Linking aid to gay rights fails to deter a homophobic leader
LETTER FROM THE GAMBIA:THE SHEEPISH response elicited from the waitress was the first indication that something was amiss. I had casually mentioned that it had been a while since I had seen Sulyman at work and inquired as to his whereabouts, asking whether he still worked at the restaurant.
We had come to know Sulyman over the last 12 months from our frequent trips to the local restaurant. As we arrived he would greet us enthusiastically, attentively see to our needs and tell us excitedly about his plans to work as a music promoter and concert impresario.
I thought no more about the waitress’s caginess or Sulyman’s prolonged absence until several days later, when another of the restaurant’s regulars asked me if I’d heard about “what had happened to Sulyman”.
He informed me that Sulyman, along with 17 others, had been arrested and charged with engaging in “indecent practices”. Subsequent newspaper reports that named and showed pictures of the men outlined how the police had swooped on a bar after receiving information that a group of homosexuals were holding a party there. They were now being held in custody, awaiting trial.
Fervent homophobia prevails in the Gambia, with the country’s president, the multi-titled Sheik, Professor, Doctor AJJ Jammeh at the vanguard. In 2008 he told a political rally that gay people had 24 hours to leave the country. He promised “stricter laws than Iran” on homosexuality and said he would “cut off the head” of any gay person found in the country.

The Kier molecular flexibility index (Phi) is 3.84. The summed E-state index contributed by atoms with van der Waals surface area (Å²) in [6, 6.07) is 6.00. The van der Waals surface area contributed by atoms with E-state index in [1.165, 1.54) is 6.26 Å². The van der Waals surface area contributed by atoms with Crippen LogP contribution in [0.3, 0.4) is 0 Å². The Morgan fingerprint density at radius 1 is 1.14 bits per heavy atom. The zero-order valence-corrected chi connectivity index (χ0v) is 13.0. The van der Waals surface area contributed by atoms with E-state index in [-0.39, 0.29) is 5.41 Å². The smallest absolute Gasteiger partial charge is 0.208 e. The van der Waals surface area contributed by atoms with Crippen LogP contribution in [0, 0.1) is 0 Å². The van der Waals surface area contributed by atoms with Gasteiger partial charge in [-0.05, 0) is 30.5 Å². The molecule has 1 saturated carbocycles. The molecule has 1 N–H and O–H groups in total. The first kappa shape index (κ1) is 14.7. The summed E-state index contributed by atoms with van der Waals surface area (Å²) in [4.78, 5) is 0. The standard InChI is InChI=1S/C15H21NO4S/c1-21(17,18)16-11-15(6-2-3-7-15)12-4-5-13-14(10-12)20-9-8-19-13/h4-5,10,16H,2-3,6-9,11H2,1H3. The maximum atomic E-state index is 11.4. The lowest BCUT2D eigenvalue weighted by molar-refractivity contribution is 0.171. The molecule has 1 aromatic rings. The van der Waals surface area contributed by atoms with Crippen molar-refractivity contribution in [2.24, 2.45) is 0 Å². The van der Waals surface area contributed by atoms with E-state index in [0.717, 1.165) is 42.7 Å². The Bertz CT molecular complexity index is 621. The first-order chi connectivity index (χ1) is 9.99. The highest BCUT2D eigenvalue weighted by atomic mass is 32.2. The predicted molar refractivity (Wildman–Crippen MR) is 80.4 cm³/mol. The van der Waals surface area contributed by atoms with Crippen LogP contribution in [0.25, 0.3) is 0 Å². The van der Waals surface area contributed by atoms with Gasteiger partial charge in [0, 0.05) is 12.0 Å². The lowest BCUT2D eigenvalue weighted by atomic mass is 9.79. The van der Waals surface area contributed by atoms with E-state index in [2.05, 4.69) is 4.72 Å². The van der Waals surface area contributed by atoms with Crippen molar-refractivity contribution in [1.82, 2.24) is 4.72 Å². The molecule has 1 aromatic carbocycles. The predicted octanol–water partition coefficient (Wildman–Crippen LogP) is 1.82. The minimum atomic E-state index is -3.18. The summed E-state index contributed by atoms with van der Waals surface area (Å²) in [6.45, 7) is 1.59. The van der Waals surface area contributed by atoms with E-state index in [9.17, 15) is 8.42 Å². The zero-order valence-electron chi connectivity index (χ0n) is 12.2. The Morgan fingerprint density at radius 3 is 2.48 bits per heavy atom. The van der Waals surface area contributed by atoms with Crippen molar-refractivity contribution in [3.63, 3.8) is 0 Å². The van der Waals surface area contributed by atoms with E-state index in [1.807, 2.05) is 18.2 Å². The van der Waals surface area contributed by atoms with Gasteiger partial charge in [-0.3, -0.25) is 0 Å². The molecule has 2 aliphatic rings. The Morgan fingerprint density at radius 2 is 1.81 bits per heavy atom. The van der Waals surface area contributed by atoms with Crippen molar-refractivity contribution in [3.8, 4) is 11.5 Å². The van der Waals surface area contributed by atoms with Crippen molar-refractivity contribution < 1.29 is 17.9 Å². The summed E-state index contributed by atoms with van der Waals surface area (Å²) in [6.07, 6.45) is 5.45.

Most Gambians regard homosexuality as an abomination. Those suspected of being gay are treated with scorn and are shunned even by their families. This can most likely be attributed to the prevalence of Islam. In the Quran, homosexuals, called Lut, (the people of Lot) are condemned in the last address of the Prophet Muhammad.
Mercifully, Sulyman and his co-accused were later released on bail. I was informed that, following his release, most of his family members avoided him and that whenever he ventured out of his house, local children chased and threw stones at him at their parents’ behest.
Such is the feeling of venom among some here that a newspaper editor I know whose paper published an article defending homosexuality told me somebody turned up at the office making threats to kill the author of the article and demanded to know where he lived.
During the adjournment of the trial, President Jammeh has reiterated his contempt for homosexuals. Speaking recently, he asserted that “there is no room for gays and lesbians” in the Gambia, and threatened that “if a man doesn’t want trouble, marry a woman and not a man, but if you want trouble . . . have a man and see what is going to happen”.